In Loki We Trust The many projects of Lokkju, Inc

29Sep/082

Taxes, representation, and the voting age

Boston Legal just brought up a good point tonight. one of the major purposes behind our revolution against England was to stop taxation without representation. Yet, today, many people under 18 earn enough to have to file taxes, but can not vote. While there are many arguments regarding the age at which you should be able to vote, one that is directly related to the founding of the USA does have a certian ring to it... comments?

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  1. The freedom to work as a minor is a wonderful privilege. The right to vote is just that, a “right.” As responsible adults we teach, instruct, and mentor our under 18 population to prepare them to make the best possible decisions they potentially can make. Even if a precocious seven year old became a Lemonade stand mogul earning $50,000 a year, the experience and intelligence making that possible doesn’t necessarily translate into a responsible voter.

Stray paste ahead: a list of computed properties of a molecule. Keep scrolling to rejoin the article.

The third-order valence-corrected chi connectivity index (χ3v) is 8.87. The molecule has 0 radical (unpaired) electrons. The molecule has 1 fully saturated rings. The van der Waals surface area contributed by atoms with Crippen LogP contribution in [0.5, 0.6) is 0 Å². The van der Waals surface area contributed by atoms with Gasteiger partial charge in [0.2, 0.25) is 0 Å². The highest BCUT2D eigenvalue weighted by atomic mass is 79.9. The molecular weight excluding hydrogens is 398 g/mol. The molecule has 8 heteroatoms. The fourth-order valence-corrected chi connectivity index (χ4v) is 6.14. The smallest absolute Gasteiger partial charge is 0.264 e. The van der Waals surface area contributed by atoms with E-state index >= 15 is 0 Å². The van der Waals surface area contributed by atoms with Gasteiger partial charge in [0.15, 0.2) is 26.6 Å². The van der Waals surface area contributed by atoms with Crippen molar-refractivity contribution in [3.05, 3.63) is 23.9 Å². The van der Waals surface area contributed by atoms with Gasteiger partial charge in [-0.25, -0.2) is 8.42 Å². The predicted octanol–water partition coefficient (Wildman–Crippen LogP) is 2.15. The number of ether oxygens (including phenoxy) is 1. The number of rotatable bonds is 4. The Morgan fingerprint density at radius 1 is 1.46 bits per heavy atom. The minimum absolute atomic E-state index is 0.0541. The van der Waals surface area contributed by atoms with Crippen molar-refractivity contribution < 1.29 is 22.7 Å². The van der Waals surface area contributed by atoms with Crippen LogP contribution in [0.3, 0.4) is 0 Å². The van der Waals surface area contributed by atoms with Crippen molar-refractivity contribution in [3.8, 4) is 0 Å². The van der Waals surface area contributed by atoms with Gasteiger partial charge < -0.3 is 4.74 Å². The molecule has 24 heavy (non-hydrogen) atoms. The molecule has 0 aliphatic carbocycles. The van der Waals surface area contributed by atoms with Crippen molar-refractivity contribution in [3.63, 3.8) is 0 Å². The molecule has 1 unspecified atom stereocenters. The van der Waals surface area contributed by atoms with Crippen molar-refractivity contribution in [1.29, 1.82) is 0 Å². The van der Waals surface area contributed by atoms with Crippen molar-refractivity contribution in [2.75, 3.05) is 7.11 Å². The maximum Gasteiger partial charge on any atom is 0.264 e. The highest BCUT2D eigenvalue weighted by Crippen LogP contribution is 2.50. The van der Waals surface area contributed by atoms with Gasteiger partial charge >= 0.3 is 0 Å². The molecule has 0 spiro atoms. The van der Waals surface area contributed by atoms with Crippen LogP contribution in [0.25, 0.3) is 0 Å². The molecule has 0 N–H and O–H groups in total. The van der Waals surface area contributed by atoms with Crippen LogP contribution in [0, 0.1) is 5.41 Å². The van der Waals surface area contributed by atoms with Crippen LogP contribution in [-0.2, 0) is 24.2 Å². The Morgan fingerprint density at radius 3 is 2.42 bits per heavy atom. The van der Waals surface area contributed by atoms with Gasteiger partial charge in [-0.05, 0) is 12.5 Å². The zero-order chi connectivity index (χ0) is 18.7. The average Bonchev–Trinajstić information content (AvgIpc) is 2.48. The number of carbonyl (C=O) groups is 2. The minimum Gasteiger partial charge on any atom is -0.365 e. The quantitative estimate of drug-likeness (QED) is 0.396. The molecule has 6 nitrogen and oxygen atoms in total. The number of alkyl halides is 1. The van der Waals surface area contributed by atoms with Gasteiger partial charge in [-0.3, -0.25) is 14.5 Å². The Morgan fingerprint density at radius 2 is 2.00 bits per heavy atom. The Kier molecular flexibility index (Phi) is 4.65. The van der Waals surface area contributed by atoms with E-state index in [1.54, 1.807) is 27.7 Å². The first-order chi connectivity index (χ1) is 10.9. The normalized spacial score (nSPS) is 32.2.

The real world demands that we make practical decisions about how we govern ourselves.

    The requirement to pay taxes based on income does not translate into a right to vote. If it did, there would be a host of classes of income earners who be voting on national and local issues that have little to do with their personal affiliations and yet would affect the rest of the citizens who do.

    Dan

  2. I have been thinking about this topic a lot since seeing the same episode. I bring it up about every month or so with new people I meet. The response is invariably the lack of maturity to make such decisions. I don’t see that as a stumbling block, voting requires effort, if a teenager takes it seriously enough to vote they are probably as well informed as any adult.


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